It sits on a rocky hill surrounded by the Jerte River, north of the province of Caceres, is the gateway to the Jerte Valley although officially does not belong to it. The history of Plasencia begins with the Greeks who would call it Ambracia. In the Roman epoch these would use it as military camp but when Plasencia acquired really importance it was with Alfonso VIII when it was reconquered by the Moslems who would return to occupy it during a short period of time until in 1196 it happened definitively to Christian hands. At that time the diocese of Plasencia was created by order of Clement III and its first bishop was Don Bricio. This bishopric obtained an important power over the territory. In the 15th century the Castilian King Juan II granted it to the first Count of Plasencia, Don Pedro López de Zúñiga, but the Catholic Kings returned it to their rule. During the War of Independence, Plasencia became a strategic place for French troops.
To cross the Jerte River you can do it by one of the four bridges that enter the city of Plasencia, the oldest one is San Lázaro, in its Roman origin and reconstructed at the beginning of the 16th century; the New Bridge was built in the 16th century and has a shield of the Catholic Kings and a niche with an image of the Virgin of the Head. In the old part of Plasencia you can find one of the most important religious monuments in the whole region, the cathedral, curiously formed by two cathedrals that form one although in separate but adjacent buildings. The old cathedral is from the 13th and 14th centuries and is made up of the whole temple except for the head and a nave trunk which correspond to the new cathedral which is from the 15th and 16th centuries. The oldest part of the whole complex is the foot façade, known as the Perdón façade, which is in the Castilian Romanesque style from the 13th century. The other two façades are Renaissance and are in the new cathedral. In the Main Square is the town hall which dates from the sixteenth century, at the top of the tower Mayorga grandfather combines the time of the town by ringing the bell to the beat of the hours.
The church of San Nicolás, the church of San Martín, which is considered to be the oldest parish in the city and which currently has no worship and is used as an exhibition hall, the church of El Salvador, the church of San Esteban, the church of San Pedro, the sanctuary of the Virgen del Puerto which houses the carving of the patron saint of Plasencia, the convent of the Dominicans, the convent of Santa Clara; The Monroy Palace, also called the House of the Two Towers, from the 13th century, is the oldest palace in Plasencia, the house of Don Pedro Sánchez de Grimaldo, the house of Las Argollas, the house of the Infantas, the house of the Deán... The aqueduct of San Antón, from the middle of the sixteenth century, seems to be built on top of another older one known as the "Moorish pipe". These are some of the many buildings that testify to the long history of this beautiful town whose wall began to be built in the twelfth century and which today preserves twenty of the seventy towers it once had and seven gates through which the town of Plasencia was accessed. The gates of Trujillo, Coria, Sol, Berrozana, the gate of Clavero and the shutter of El Salvador are the ones that are preserved and enter the locals and visitors in the current Plasencia that continues to maintain its medieval flavor.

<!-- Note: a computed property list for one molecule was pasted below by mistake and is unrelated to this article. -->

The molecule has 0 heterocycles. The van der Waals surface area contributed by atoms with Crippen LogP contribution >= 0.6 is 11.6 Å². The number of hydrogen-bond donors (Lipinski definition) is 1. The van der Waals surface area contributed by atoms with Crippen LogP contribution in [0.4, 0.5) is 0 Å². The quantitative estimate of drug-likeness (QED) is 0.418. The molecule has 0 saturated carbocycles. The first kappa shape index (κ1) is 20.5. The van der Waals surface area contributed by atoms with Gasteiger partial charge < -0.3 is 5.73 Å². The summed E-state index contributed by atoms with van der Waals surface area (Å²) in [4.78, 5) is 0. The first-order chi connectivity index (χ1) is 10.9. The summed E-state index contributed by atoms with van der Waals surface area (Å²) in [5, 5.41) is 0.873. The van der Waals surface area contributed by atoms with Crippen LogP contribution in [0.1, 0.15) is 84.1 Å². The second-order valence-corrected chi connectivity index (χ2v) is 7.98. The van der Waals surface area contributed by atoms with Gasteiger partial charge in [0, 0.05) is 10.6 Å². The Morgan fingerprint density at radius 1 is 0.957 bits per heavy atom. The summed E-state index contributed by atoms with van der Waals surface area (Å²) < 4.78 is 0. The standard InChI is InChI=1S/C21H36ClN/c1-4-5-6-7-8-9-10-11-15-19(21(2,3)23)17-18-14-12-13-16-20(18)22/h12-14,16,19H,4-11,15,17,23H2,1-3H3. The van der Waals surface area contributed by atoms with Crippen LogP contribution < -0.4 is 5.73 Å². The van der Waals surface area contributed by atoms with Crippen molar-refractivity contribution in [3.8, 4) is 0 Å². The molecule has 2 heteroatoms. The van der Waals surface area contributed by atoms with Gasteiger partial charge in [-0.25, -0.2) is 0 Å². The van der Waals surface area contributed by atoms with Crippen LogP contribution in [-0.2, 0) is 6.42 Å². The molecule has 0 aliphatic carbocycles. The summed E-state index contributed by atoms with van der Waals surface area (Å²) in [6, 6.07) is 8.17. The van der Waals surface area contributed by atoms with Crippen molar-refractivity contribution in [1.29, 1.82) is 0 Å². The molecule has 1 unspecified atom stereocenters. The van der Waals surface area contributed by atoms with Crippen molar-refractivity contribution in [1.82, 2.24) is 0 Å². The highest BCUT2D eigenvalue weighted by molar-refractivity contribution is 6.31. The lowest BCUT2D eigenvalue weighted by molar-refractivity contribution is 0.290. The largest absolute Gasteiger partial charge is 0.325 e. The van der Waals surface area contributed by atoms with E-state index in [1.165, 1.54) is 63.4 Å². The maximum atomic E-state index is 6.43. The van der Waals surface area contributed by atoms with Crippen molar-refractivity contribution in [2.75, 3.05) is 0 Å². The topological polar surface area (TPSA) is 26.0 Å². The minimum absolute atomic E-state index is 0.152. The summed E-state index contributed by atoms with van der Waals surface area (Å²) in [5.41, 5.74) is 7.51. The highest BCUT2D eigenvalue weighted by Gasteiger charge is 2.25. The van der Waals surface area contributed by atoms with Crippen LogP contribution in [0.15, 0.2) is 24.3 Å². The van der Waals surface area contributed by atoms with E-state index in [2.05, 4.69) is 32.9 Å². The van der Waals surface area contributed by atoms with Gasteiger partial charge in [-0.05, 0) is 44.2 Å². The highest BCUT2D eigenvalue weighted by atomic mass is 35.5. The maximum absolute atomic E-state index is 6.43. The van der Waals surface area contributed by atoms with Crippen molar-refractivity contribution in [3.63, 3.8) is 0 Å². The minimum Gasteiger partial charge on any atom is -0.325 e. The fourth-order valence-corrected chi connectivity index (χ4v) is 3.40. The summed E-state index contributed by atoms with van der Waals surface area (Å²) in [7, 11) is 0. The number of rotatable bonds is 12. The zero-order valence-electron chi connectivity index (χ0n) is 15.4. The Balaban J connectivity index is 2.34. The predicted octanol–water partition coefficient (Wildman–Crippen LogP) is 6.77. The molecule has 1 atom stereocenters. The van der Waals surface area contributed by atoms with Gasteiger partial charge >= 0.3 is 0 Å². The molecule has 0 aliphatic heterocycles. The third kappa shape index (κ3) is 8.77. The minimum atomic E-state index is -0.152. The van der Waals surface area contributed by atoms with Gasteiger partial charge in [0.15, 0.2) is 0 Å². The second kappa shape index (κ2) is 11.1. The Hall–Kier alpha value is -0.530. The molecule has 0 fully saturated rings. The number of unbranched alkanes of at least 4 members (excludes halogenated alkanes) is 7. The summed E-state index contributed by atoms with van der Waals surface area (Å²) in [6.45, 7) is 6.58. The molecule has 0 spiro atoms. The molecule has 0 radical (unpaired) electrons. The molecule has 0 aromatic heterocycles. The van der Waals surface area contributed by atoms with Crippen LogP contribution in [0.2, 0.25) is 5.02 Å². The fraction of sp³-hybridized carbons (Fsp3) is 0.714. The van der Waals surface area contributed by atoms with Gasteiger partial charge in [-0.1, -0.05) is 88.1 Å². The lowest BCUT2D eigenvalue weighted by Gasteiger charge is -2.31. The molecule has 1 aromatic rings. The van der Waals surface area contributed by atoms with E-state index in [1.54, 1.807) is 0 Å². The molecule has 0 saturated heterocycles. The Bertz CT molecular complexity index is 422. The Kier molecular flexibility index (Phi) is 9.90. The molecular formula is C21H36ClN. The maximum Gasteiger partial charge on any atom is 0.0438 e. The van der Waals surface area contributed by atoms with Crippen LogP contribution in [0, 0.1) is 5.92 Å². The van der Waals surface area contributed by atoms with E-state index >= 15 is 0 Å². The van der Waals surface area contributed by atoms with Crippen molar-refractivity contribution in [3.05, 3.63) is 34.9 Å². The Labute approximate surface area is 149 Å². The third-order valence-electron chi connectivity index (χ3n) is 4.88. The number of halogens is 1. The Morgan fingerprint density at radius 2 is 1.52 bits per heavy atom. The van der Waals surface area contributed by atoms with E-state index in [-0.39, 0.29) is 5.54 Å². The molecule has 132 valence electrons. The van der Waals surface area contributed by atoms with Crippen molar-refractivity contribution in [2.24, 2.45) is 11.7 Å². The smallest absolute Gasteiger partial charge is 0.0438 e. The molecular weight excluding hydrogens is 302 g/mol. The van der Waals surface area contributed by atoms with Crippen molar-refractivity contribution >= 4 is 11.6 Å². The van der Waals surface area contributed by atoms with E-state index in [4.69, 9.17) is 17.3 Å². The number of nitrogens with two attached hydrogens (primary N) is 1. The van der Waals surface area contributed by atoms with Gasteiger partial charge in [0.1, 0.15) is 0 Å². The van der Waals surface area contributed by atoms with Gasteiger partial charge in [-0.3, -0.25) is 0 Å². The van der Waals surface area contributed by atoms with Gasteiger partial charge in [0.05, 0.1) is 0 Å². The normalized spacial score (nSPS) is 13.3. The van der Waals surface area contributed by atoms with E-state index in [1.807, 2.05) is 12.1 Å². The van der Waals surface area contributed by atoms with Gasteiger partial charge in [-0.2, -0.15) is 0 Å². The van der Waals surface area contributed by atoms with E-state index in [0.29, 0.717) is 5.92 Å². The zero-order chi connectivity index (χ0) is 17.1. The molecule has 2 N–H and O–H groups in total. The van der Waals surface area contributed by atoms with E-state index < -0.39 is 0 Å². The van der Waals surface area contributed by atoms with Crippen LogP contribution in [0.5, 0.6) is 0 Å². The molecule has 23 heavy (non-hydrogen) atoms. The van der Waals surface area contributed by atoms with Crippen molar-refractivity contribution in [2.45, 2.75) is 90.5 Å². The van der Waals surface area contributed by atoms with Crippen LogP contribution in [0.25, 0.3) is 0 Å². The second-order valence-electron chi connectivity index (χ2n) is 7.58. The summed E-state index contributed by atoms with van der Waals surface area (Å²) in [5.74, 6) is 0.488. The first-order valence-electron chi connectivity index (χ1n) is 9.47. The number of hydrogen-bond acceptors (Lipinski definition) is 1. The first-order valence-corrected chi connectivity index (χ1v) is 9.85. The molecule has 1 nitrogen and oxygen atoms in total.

Plasencia celebrates its patron saint's day in honour of San Fulgencio de Cartagena on January 16th. Plasencia's patron saint, the Virgen del Puerto, is celebrated with a pilgrimage to her sanctuary on the Sunday following Easter Sunday.
The first Tuesday in August is celebrated on Tuesday Mayor, a traditional fair declared a Festival of Regional Tourist Interest. Here you can find fruits, vegetables and handmade products from all over the north of Extremadura. Among all the products there are several contests. The decoration of balconies and windows also participates in the contests..
The muslims called Plasencia, Ambroz, and that name was given to a tower located next to the Trujillo Bridge. In front of one of the doors of the church of San Esteban is the Corral de los Alcaldes, an old meeting place for the authorities of the community of the town and land of Plasencia. In addition, in the place known as El Berrocal is the only Jewish cemetery in Extremadura.
Next to the wall is the Lucia Tower and it is said that in the past a fire was lit at night at the top of the tower to guide the walkers who approached the city.
Plasencia can be reached via the A-66 motorway which links it to Salamanca on one side and to Cáceres on the other. We can also do it following the EX-A1 highway, either from Navalmoral de la Mata, on the A-5 coming from Madrid, or from the border with Portugal passing before Moraleja and Coria. In the same way we can approach to Plasencia from Ávila through the N-110.
In Plasencia, the bus station is located in Tornavacas street, and it is served by lines that regularly connect it with Madrid, Cáceres, Ávila and also long distance buses that connect it with the main cities of Andalucia, Castilla y León, Galicia, Asturias, Cantabria or the País Vasco
Plasencia has a daily railway service that connects it with Madrid, Talavera de la Reina, Cáceres, Mérida, Badajoz or Huelva. The train station is located in Avenue del Ambroz.
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